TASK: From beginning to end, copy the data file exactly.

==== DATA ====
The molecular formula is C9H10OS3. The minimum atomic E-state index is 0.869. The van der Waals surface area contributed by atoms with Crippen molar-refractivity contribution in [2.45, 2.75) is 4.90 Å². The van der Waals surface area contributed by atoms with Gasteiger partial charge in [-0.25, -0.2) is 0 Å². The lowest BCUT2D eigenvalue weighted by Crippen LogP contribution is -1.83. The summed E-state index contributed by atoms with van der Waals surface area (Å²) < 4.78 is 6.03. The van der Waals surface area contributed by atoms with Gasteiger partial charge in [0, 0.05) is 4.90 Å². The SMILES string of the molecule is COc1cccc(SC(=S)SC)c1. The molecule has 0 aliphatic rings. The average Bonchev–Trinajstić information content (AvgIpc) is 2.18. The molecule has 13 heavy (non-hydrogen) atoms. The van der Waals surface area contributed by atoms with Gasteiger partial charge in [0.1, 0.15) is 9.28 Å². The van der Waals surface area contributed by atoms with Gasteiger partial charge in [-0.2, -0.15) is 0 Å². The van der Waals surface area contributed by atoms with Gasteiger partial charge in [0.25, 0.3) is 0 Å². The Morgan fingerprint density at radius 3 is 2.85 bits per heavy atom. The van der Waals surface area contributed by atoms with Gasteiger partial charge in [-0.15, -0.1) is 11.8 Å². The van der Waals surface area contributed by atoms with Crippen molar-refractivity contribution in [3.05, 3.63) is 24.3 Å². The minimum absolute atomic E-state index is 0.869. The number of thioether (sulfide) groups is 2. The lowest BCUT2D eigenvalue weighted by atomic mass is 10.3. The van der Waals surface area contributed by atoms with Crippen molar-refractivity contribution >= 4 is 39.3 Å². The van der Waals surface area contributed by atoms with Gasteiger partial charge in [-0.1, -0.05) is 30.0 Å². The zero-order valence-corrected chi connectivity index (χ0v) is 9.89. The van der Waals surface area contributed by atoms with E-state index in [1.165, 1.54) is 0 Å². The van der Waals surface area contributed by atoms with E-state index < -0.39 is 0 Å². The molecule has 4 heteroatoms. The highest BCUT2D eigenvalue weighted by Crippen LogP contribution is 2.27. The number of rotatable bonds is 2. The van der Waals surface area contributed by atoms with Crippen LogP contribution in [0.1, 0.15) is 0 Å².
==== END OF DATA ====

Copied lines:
The molecular formula is C9H10OS3. The minimum atomic E-state index is 0.869. The van der Waals surface area contributed by atoms with Crippen molar-refractivity contribution in [2.45, 2.75) is 4.90 Å². The van der Waals surface area contributed by atoms with Gasteiger partial charge in [-0.25, -0.2) is 0 Å². The lowest BCUT2D eigenvalue weighted by Crippen LogP contribution is -1.83. The summed E-state index contributed by atoms with van der Waals surface area (Å²) < 4.78 is 6.03. The van der Waals surface area contributed by atoms with Gasteiger partial charge in [0, 0.05) is 4.90 Å². The SMILES string of the molecule is COc1cccc(SC(=S)SC)c1. The molecule has 0 aliphatic rings. The average Bonchev–Trinajstić information content (AvgIpc) is 2.18. The molecule has 13 heavy (non-hydrogen) atoms. The van der Waals surface area contributed by atoms with Gasteiger partial charge in [0.1, 0.15) is 9.28 Å². The van der Waals surface area contributed by atoms with Gasteiger partial charge in [-0.2, -0.15) is 0 Å². The van der Waals surface area contributed by atoms with Gasteiger partial charge in [0.25, 0.3) is 0 Å². The Morgan fingerprint density at radius 3 is 2.85 bits per heavy atom. The van der Waals surface area contributed by atoms with Gasteiger partial charge in [-0.15, -0.1) is 11.8 Å². The van der Waals surface area contributed by atoms with Crippen molar-refractivity contribution in [3.05, 3.63) is 24.3 Å². The minimum absolute atomic E-state index is 0.869. The number of thioether (sulfide) groups is 2. The lowest BCUT2D eigenvalue weighted by atomic mass is 10.3. The van der Waals surface area contributed by atoms with Crippen molar-refractivity contribution >= 4 is 39.3 Å². The van der Waals surface area contributed by atoms with Gasteiger partial charge in [-0.1, -0.05) is 30.0 Å². The zero-order valence-corrected chi connectivity index (χ0v) is 9.89. The van der Waals surface area contributed by atoms with E-state index in [1.165, 1.54) is 0 Å². The van der Waals surface area contributed by atoms with E-state index < -0.39 is 0 Å². The molecule has 4 heteroatoms. The highest BCUT2D eigenvalue weighted by Crippen LogP contribution is 2.27. The number of rotatable bonds is 2. The van der Waals surface area contributed by atoms with Crippen LogP contribution in [0.1, 0.15) is 0 Å².